I've only ridden my bike without a paddle and it does just fine at Glamis or Dumont as long as I keep my speed up. What kills me is when I loose speed on a hill or in a large bowl and the rear digs in quickly, especially on the steep stuff. Depending on where I'm riding, that can happen quite often where people either cut my line or slow or stop in front of me, etc. The last time I was at Dumont, comp hill looked like it was being swarmed and there were people on all sides of me in all kinds of bikes/quads/buggies while climbing it. The sand really robs the power, but the paddle will make things much easier even though the stock tire can get you most anywhere if you keep your speed up.

I've talked with several xr650r owners who have found sand in the clean side of their airbox, some of which have experienced a loss of power and or burning oil afterwards. Make sure you check that lower front clasp on the left side panel because it sometimes comes off or doesn't clamp down tight enough to provide a good seal. I normally use a side panel that's cut open for better performance, but I switch to a stock closed side panel when riding in the sand just incase the bike goes down on its left side. My bike usually keeps running on its side (Edelbrock & z-Start) and I'm just concerned there's more of a chance for sand to get sucked into the engine through the screen & foam filter with the side panel opened up if it were burried in the sand.

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  • hill5150

Posted December 14, 2004 - 10:38 AM

#5

:cry: Glamis was sick last Sunday, i went back for the day i was there the weekend prior as well. Total traction and no crowds 5th pinned all day long :cry:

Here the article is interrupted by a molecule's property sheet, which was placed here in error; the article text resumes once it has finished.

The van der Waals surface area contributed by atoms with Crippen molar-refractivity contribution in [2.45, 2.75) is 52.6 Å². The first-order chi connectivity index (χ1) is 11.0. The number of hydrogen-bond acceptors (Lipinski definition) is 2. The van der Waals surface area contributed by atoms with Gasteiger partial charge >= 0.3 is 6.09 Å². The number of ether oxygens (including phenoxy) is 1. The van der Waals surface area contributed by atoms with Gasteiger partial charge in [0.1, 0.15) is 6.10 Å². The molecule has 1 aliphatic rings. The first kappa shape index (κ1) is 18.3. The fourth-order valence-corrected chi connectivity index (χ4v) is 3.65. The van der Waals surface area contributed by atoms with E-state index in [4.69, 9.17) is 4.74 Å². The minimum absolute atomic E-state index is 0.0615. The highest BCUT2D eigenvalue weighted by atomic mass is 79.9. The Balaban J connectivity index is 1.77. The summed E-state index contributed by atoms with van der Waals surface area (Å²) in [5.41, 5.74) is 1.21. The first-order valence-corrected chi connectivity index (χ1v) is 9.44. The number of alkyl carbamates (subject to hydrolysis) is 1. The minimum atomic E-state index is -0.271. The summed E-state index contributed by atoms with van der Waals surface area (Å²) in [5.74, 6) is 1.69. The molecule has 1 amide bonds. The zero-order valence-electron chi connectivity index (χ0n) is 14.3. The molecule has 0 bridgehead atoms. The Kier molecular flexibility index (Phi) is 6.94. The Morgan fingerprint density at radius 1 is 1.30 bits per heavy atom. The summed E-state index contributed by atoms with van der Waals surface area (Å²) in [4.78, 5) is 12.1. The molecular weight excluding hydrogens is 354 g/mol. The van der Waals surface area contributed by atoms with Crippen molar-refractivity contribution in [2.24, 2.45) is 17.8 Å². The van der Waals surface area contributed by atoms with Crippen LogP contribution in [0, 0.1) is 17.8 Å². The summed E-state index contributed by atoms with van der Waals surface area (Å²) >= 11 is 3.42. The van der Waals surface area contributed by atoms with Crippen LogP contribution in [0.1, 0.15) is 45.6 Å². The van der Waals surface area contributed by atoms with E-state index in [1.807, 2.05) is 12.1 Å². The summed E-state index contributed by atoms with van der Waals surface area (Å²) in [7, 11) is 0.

• Cruise283

Posted December 14, 2004 - 02:26 PM

#6

Just reading this, reminds me of a time when i went four-wheel driving on Stockton beach, one of the few places near me ( 4.5 hrs away) that you can legally drive/ride on sand.

Anyway, we took a mate who hadn't been before, telling him - ' sand driving is pretty hard (newby) your car can go all over the place, absolutely must lower air pressure to abouit 12 psi, you could get bogged to axles etc...'

BUT,

it had rained recently - might as well have been driving on concrete...

So he thought it was easy as - where as when we've been it's been close to 40 deg C , and sand loose as.

Rain makes a huge difference - the dunes had about an inch or dry sand, then wet sand underneath.

Can't wait to ride there though.....

Just my 2 cents....

  • XR/CRDave

Posted December 14, 2004 - 03:00 PM

#7

The dunes are so fun on the BRP, other than jumping or racing up Olds I enjoy the BRP better than my 01 CR250 and I do not run a paddle. I got tired of the sand clogging the filter due to the paddle. When I run no paddle the filter lasts for a 3 or 4 day weekend and w/ the paddle the filter is so clogged by the end of a 2 day weekend. Its cool cuz my friends say that they have never seen a tire spin that fast bedfore, I just keep upshifting it just keeps pulling, yet I am keeping up with their 450's w/o any problems. When it is really soft I run the front tire at 8 psi, this helps a lot and it corners awesome. I want to go this weekend but probably won't make it til new years.

  • snaggletooth

Posted December 15, 2004 - 09:01 PM

#8

JackAtack & Cruise283 Ouch! You killed my confidence, hahahaha. ya, your right. Every one told me how the sand was extreamly wet. I'm sure that it made it much easy'er. I rode on some dryer stuff and it was a lot harder, thats where I ate it. I hope that now armed with a litte sand experience my next trip (in dry sand) will be as good as the last.

BWB63, I used an 8 paddle tire. It powered the bike well. What can I expect with a 10 paddle tire?

Gota get that Edlebrock!!!!!!!!!!!!!!!!!!!!!!!!!!!!!!!!!!!!!!!!!!!!!!!!!!!!

  • qadsan

Posted December 15, 2004 - 09:31 PM

#9

Some people I've talked with like the 8 and some like the 10. I don't use a paddle on my 650r (I've used them on other bikes), but most people I've talked with prefer the 8 on the 650r. The trick is to find a paddle that offers a good balance between the wheel RPM and traction. More cups (up to a point) will give you better traction, but if the front wheel is always coming up instead of moving you forward, then perhaps a smaller paddle may suite you better. Too few of cups causes the rear wheel to spin faster and you'll end up throwing a sand roost and you may not get up to speed as quick as you want. Bigger isn't always better, but 8's and 10's are one 's to look at as opposed to anything smaller or larger.